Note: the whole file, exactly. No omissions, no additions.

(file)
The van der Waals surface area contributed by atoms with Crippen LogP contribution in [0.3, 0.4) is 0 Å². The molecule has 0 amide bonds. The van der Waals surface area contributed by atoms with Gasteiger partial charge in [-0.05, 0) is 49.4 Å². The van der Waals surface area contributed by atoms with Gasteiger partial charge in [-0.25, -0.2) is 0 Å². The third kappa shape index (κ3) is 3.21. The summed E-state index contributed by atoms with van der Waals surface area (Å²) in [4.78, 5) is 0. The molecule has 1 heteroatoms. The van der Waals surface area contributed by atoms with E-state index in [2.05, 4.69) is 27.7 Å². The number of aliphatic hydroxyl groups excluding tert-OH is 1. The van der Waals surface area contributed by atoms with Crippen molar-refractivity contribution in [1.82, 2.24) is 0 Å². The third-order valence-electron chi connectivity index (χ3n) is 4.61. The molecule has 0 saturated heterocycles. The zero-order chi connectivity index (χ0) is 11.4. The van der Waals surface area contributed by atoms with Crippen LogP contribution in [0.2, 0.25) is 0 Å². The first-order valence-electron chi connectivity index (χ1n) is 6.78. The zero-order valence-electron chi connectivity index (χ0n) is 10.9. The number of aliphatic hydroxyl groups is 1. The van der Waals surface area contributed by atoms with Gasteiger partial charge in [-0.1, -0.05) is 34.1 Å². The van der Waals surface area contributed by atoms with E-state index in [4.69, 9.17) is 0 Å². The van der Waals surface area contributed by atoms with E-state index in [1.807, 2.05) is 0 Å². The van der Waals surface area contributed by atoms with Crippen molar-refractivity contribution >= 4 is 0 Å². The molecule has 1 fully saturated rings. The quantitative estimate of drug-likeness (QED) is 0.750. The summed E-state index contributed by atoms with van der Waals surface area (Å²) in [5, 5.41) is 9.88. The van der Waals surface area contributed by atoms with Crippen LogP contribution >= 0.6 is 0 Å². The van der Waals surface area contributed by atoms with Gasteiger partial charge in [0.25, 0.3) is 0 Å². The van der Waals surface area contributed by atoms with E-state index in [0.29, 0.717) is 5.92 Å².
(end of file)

The van der Waals surface area contributed by atoms with Crippen LogP contribution in [0.3, 0.4) is 0 Å². The molecule has 0 amide bonds. The van der Waals surface area contributed by atoms with Gasteiger partial charge in [-0.05, 0) is 49.4 Å². The van der Waals surface area contributed by atoms with Gasteiger partial charge in [-0.25, -0.2) is 0 Å². The third kappa shape index (κ3) is 3.21. The summed E-state index contributed by atoms with van der Waals surface area (Å²) in [4.78, 5) is 0. The molecule has 1 heteroatoms. The van der Waals surface area contributed by atoms with E-state index in [2.05, 4.69) is 27.7 Å². The number of aliphatic hydroxyl groups excluding tert-OH is 1. The van der Waals surface area contributed by atoms with Crippen molar-refractivity contribution in [1.82, 2.24) is 0 Å². The third-order valence-electron chi connectivity index (χ3n) is 4.61. The molecule has 0 saturated heterocycles. The zero-order chi connectivity index (χ0) is 11.4. The van der Waals surface area contributed by atoms with Crippen LogP contribution in [0.2, 0.25) is 0 Å². The first-order valence-electron chi connectivity index (χ1n) is 6.78. The zero-order valence-electron chi connectivity index (χ0n) is 10.9. The number of aliphatic hydroxyl groups is 1. The van der Waals surface area contributed by atoms with Gasteiger partial charge in [-0.1, -0.05) is 34.1 Å². The van der Waals surface area contributed by atoms with E-state index in [4.69, 9.17) is 0 Å². The van der Waals surface area contributed by atoms with E-state index in [1.807, 2.05) is 0 Å². The van der Waals surface area contributed by atoms with Crippen molar-refractivity contribution >= 4 is 0 Å². The molecule has 1 fully saturated rings. The quantitative estimate of drug-likeness (QED) is 0.750. The summed E-state index contributed by atoms with van der Waals surface area (Å²) in [5, 5.41) is 9.88. The van der Waals surface area contributed by atoms with Crippen LogP contribution >= 0.6 is 0 Å². The van der Waals surface area contributed by atoms with Gasteiger partial charge in [0.25, 0.3) is 0 Å². The van der Waals surface area contributed by atoms with E-state index in [0.29, 0.717) is 5.92 Å².